Wednesday, May 11, 2016

Category vs. Genre (On the Path to Publication)

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Hello All!

I thought I'd write a bit about Category and Genre when it comes to querying as an author. While these two words have been used interchangeably, they are indeed different. While researching this topic, I've also found that these words have been used to mean the opposite of one another. Going from the writer's workshops I've attended, Twitter pitch events, and general background knowledge as a teacher and instructor, I thought I'd give my two cents as to what the relative distinction is between the two. I am distinguishing them in the publishing sense and not in a strictly academic sense. 

Category refers to an age range 

While some think that categories refer to the ages of the target audience, it also refers to the ages of the main characters. Some of the typical categories include:
  • Picture Book (PB)
  • Middle Grade (MG): typically focuses on middle-school age children 
  • Young Adult (YA): typically focuses on high school age protagonists
  • New Adult (NA) *: college age protagonists/entering into adulthood
  • Adult (A): anything above NA
Category is to "Dog" as Genre is to "Great Dane" and "Shiba Inu." Category= bigger classification; Genre= classifications within categories. When marketing a book to the public, however, Category can encompass both the above as well as genre as seen here.

*Disclaimer: there's a lot of grey area in terms of category, and the protags in the book don't necessarily have to correspond to the ages of the intended audience. This is just a rough guide. The categories often are a reflection of the types of issues dealt with in the story as well as the overall "voice."

I have seen that some agents/editors/publishers define New Adult in different ways, if they even recognize its existence at all. I have tried to come up with a definitive answer as the age range, but some have the upper limits NA being 30 while others cap it off at 22-23.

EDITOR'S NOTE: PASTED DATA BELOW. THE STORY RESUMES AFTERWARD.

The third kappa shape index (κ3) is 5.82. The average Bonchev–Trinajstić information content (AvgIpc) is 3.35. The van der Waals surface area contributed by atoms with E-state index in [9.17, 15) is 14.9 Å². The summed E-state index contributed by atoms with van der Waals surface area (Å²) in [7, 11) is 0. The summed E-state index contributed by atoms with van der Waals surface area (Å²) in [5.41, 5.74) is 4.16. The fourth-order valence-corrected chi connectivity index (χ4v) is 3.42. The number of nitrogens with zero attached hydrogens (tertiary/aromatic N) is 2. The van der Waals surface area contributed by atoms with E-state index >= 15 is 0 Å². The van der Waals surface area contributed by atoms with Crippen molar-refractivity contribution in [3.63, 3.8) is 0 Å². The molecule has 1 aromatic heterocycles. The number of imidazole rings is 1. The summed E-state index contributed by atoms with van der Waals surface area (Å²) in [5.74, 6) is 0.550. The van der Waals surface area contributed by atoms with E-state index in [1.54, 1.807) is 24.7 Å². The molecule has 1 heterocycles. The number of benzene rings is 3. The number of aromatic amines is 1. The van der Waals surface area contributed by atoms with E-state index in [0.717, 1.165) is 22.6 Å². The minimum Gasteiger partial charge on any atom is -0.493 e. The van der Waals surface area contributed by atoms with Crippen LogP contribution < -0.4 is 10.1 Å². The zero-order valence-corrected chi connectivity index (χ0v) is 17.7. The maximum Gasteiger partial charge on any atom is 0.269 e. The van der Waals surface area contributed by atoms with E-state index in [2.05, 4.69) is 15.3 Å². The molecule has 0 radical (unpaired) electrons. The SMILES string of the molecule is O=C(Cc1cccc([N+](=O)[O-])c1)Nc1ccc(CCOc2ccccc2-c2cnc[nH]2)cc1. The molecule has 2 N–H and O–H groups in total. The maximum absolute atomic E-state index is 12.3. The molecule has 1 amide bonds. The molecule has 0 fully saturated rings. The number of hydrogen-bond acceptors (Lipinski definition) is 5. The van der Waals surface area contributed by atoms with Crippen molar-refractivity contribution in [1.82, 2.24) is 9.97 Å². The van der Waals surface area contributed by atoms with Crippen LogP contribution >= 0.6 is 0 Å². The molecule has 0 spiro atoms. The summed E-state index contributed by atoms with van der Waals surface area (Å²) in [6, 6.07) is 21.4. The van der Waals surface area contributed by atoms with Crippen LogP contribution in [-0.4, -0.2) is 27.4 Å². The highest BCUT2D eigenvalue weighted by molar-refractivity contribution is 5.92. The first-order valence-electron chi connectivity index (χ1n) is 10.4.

I may go into more detail about the NA confusion in a later post, but my suggestion to those who are struggling with this when querying is to look at the submission guidelines and previously published books. If your dream agent has published clients in the Adult category that fit your book's premise and tone, go with that as a baseline. *

Genre refers to the general subject matter of the book. 

Some genres include:
  • Historical
  • Romance
  • Fantasy/Science Fiction (also under the umbrella term Speculative Fiction and also includes Alternative History, Magic Realism, Horror etc.)
  • Mystery
If an agent/editor/other writers ask for you to describe your WIP, use phrases like Young Adult Fantasy or New Adult Contemporary. Typically it's described as (Category)+(Genre). I've also heard it (Category)+(Genre 1)+(Genre 2) as in Young Adult Science Fiction/Thriller 

If you do decide to use 2 descriptors, I suggest putting your most important descriptor first. So if your novel is mainly about a couple's relationship with a hint of adventure, put romance first. Be as specific as possible when describing your book, or agents/editors/publishers etc. may feel that the book itself is as scattered as the genres you've listed. 

"But, my story really is a Fantasy-Romance-Thriller-Mystery-Adventure that will appeal to *all* ages!"

If you'd like to take the traditional route to publishing your book, I'd advise honing in on your genre and category before you query. You can do this by asking your betas or critique partners how they would classify your book, or you can look at comparable titles to your book and see how they are categorized. Additionally, if you've hired an editor/publicist, ask their advice. These are just some of the ways you can nail down this all-important question.

Of course, there are exceptions and leeways to all of this, and if you intend on taking the self-publishing route, you as the author have more control over how you market your novel.

How would you categorize your work in progress? Comment below or send me your reply through Twitter 


☆Until next time, epic writers! May your words be great and your pages many.☆

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